A reader’s account of the most extreme undervolted and underclocked system I’ve yet heard about. Mark Charlesworth created an auto-speed adjusting AMD XP1700+ system that runs with as little as 4.7W CPU power draw yet ramps up to full speed when needed. Read how he did it!
June 3, 2004 by Mark Charlesworth
Here is a detailed reader’s account of the most extreme undervolted and underclocked system I’ve yet heard about. Mark used the resources available here at SPCR and a few other tools from research elsewhere on the web to create an auto-speed adjusting PC that runs with as little as 4.7W CPU power. Surely that allows for an extremely quiet system! Read how he did it.
Mike Chin, Editor
I thought the deep underclock/undervolt that I have managed without too much effort might be of interest. I have my Athlon XP1700+ at 1.1 V and 300 Mhz as opposed to 1.6 V and 1466 MHz default values. The calculator CPU Power by Kostik in SPCR’s software web links suggests that at these settings, the CPU is using 4.7 Watts as opposed to 49.4 Watts at default values, a 90% improvement.
Here is how I did it.
First of all inspired by CPU Undervolting & Underclocking: A Primer and Undervolting T’Bred-B CPUs with José Ángel, I reduced the CPU to 1.275V and Chipset to 1.4V in BIOS at standard speed settings. The 1.275V CPU voltage (VCore) is the lowest that the PC will boot at reliably from cold . I used Speedfan (also available in SPCR’s Web Links) to check temperatures and fan speeds, and then reduce the fan speeds. I ran the computer like this for a month or so, as I was busy with other things.
When I had more time, I started to experiment with underclocking. The PC will reliably boot at a 5x CPU multiplier set in the BIOS and I then used 8rdavcore (see Web Links again) to see if I could reduce VCore further. I found that when the machine has already booted at a 5x CPU multiplier, I can open 8rdavcore and move the VCore slider straight from 1.275V to 1.1V and apply the change without any intermediate steps.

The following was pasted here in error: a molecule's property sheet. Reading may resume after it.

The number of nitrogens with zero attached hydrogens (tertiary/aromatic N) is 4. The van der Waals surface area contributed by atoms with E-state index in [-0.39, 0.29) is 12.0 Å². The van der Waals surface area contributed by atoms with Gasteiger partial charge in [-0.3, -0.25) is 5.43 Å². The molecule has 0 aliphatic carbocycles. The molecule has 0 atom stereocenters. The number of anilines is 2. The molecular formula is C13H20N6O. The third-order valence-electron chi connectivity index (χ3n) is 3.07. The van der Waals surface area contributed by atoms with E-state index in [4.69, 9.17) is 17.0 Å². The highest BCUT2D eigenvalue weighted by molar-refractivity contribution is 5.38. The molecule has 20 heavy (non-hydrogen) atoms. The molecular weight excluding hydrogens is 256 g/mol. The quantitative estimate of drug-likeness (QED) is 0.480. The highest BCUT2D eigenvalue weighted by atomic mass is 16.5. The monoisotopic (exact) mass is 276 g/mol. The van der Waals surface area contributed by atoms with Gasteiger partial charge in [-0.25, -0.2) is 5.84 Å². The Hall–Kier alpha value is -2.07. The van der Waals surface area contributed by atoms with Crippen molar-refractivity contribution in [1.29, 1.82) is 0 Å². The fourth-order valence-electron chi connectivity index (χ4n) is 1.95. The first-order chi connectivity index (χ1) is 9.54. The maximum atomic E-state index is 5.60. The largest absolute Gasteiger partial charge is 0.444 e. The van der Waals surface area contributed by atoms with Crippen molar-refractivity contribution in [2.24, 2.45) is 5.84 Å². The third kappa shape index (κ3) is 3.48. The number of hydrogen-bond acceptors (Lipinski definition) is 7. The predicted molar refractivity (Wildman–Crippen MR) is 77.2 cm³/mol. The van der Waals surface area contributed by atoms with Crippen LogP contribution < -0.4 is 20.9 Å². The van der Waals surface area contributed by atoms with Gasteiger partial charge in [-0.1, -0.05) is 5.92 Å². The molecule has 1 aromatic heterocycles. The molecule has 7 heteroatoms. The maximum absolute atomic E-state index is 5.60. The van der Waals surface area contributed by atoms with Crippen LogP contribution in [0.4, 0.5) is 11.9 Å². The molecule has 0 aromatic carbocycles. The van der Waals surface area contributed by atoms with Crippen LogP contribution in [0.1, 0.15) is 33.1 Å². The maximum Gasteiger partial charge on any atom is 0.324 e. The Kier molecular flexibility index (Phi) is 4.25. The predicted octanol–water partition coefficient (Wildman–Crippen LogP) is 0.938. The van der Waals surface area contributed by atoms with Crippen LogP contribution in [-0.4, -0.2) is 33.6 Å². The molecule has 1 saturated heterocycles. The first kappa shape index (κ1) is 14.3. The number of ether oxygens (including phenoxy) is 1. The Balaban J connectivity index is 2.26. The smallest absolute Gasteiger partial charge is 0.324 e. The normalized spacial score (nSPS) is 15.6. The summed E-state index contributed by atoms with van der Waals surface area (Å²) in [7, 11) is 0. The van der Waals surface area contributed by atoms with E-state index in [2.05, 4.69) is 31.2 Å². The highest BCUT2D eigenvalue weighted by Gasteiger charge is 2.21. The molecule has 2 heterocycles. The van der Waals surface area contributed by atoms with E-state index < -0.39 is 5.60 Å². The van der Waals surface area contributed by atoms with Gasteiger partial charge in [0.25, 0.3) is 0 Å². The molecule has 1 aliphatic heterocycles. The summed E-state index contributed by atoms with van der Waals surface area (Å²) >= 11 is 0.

Finally I used the 8rdavcore AutoFSB function to let the Front Side Bus (FSB) drop from 133MHz default to 60MHz when I am using Word, etc . If I am playing games such as Neverwinter Nights, I leave the FSB at 133MHz and if I want to play recent FPS games, etc I change the CPU multiplier back to the 11x default value in BIOS.
Many XPs can be also be overclocked and overvolted easily for quite a gain in performance (I have not tried settings above default). It would be interesting to know if Mobile XPs, Athlon 64s and Intel CPUs can provide such a wide range of performance and energy consumption. This consumption appears little more than VIA CPUs. [Editor’s Note: Actually less than most of the current stock-clock VIA.]
As well as the energy and noise savings this allowed, it also let the northbridge and southbridge of the motherboard run much cooler. I did not have problems with stability before and nearly all sound problems were fixed with q242937.exe (See the NForce Audio FAQ at NForceHQ.) ) but I am still happier running at these temperatures.
The memory is at the default 2.6V and the video card is at the default 1.5V.
So there we have it, an XP1700 running at 300MHz and 1.1V and the loudest thing is the power supply fan . Indeed this system might consume less energy than the old Pentium II 300MHz laptop I used to use.
The original system was supplied by Kool’ ‘n’ Quiet (UK). Current system specifications are:
– AMD Athlon XP1700+ Thoroughbred, B0 core stepping. Fitted with a Zalman CNPS5100-AlCu CPU cooler and a resistive cable to lower fan speed. The CPU and case fans are connected together to ‘CPUFAN1’ connector on the motherboard with a splitter and speed controlled in Windows via Speedfan or 8rdavcore. If I was to build now I would probably fit a cooler with better passive cooling and a quieter fan (Perhaps a Nexus AXP-3200). However at low speed (1800rpm) the fan is almost inaudible.
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